A funny thing happened when two Danish college students injected tracking tags into starfish. The tracking tags kept mysteriously winding up on the bottom of the tank. The students – Trine Bottos Olsen and Frederik Ekholm Gaardsted Christensen -- tell the story far better than I can …

Starfish are famous for their ability to regenerate a disconcertingly large chunk of their bodies if dismembered. Now they also seem capable of expelling disconcertingly large objects through their skin. What up, starfish? Did you guys get bitten by a radioactive sea spider at some time during the last 500 million years?


As you saw in the video, to try to figure out exactly what was happening inside the starfish, the students injected magnets (laboratory magnetic stirring bars, in fact) so they could trace their movement. Bizarrely, rather than heading straight for the exit, the magnets went on an erratic sightseeing tour of the starfish body cavity.


From Olsen et al. 2015.


In this image with somewhat awkward time intervals (see figure caption), you can see how a magnet wandered back and forth in two arms before expulsion. Four out of 20 magnets tested ended up at some point in the central disc of the starfish, and two moved into a different arm. One magnet moved between three different arms and had yet to be expelled by the last day of the experiment, Day 10.


The seemingly random walk of the magnet was supported by experiments calculating the odds of a tracking tag being expelled at any given time. These odds remained relatively constant throughout the experiment.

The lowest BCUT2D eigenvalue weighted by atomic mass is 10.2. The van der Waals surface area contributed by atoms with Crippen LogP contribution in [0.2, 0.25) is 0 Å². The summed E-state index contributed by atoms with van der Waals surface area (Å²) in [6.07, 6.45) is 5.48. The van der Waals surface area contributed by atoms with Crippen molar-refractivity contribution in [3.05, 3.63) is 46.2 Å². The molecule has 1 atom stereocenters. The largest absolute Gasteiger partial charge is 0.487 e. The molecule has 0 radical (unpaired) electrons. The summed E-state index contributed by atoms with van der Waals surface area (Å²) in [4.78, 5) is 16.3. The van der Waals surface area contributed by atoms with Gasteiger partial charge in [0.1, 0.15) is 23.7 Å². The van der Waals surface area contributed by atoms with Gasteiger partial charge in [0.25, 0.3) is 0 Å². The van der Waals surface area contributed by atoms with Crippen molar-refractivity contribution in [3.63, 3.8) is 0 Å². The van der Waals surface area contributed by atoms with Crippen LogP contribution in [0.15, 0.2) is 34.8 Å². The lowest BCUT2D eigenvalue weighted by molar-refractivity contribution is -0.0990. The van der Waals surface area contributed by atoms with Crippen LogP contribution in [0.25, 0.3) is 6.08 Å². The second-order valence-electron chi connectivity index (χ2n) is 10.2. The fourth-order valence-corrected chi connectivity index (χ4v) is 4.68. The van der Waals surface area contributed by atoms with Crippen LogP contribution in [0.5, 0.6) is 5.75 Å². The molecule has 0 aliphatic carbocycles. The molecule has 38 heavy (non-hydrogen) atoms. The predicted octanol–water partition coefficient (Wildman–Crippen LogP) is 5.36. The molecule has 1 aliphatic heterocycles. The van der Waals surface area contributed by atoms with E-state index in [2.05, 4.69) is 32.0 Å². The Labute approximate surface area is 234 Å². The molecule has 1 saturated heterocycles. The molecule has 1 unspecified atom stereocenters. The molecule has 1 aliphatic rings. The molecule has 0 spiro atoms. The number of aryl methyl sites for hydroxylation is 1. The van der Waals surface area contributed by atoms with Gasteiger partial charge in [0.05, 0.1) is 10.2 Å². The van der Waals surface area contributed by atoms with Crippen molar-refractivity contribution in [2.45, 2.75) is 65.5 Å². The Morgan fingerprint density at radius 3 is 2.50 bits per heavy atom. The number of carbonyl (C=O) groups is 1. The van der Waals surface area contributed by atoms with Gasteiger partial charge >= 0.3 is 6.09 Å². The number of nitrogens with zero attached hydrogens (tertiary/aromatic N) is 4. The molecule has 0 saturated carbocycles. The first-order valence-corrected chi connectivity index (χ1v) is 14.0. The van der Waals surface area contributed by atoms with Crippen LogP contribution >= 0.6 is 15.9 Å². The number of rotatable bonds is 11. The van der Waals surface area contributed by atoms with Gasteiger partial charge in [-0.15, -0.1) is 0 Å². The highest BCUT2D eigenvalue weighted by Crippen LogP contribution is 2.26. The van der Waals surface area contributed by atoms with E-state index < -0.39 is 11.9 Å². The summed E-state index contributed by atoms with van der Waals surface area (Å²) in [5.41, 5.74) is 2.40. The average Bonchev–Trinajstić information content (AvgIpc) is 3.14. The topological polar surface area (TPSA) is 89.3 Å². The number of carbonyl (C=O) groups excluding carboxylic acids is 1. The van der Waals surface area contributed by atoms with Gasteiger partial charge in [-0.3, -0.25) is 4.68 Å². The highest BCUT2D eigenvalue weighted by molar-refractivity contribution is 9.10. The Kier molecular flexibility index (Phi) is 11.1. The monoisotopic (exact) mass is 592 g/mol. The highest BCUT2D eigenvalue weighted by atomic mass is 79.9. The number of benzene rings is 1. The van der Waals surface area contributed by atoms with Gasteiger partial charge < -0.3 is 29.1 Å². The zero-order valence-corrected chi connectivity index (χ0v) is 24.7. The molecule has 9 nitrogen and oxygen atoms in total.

There were a few clues to how the starfish might be reorganizing their innards to encourage tags and magnets to move along. Sometimes, the arm containing the magnet constricted next to it, but the constrictions did not visibly move.


Visible arm constriction near a magnet. Arrow indicates location of magnet. Figure 6 from Olsen et al. 2015.

The magnets did, however, and seemed to move fastest when reacting to these squeezes. Each squeeze lasted for several minutes and they occurred in all the starfish.


The authors hypothesize that starfish detect the foreign object through some sort of immune-mediated irritation and then contract muscles in the vicinity of the irritation – although the exact location of the squeeze seems random, accounting for the many instances of retrograde progress) until the object is backed up against the tip of an arm. Once cornered, one last squeeze stretches and bursts the skin, ejecting the irritant.


Why might starfish possess this behavior? The authors don't know for certain, although they speculate the movements may be useful for evicting large parasites and bits of arthropod exoskeleton, coral, sand, or rock introduced by injuries. The authors also wonder what other animals might use the same method – starfish relatives called sea urchins, at least, do not, because tracking tags injected into them do not end up in the bottom of the tank. They also mused about “the range of objects starfish can eliminate in this way”. [eavesdropping laboratory starfish shudder]


For animals that are often popularly depicted as no more than inanimate seabed or bathroom decor, this adds to an arsenal of repair and maintenance skills at which the rest of us can only marvel and envy. Wouldn't it be useful to expel a bullet lodged in an inconvenient spot this way? On the other hand, perhaps it's not such a bad thing we don't possess this ability. It wouldn't do to have to worry about our bodies spontaneously ejecting pacemakers, subdermal contraceptives, and breast implants(!). Definitely something to think about.




Olsen, Trine Bottos, Frederik Ekholm Gaardsted Christensen, Kim Lundgreen, Paul H. Dunn, and Daniel A. Levitis. "Coelomic Transport and Clearance of Durable Foreign Bodies by Starfish (Asterias rubens)." The Biological Bulletin 228, no. 2 (2015): 156-162.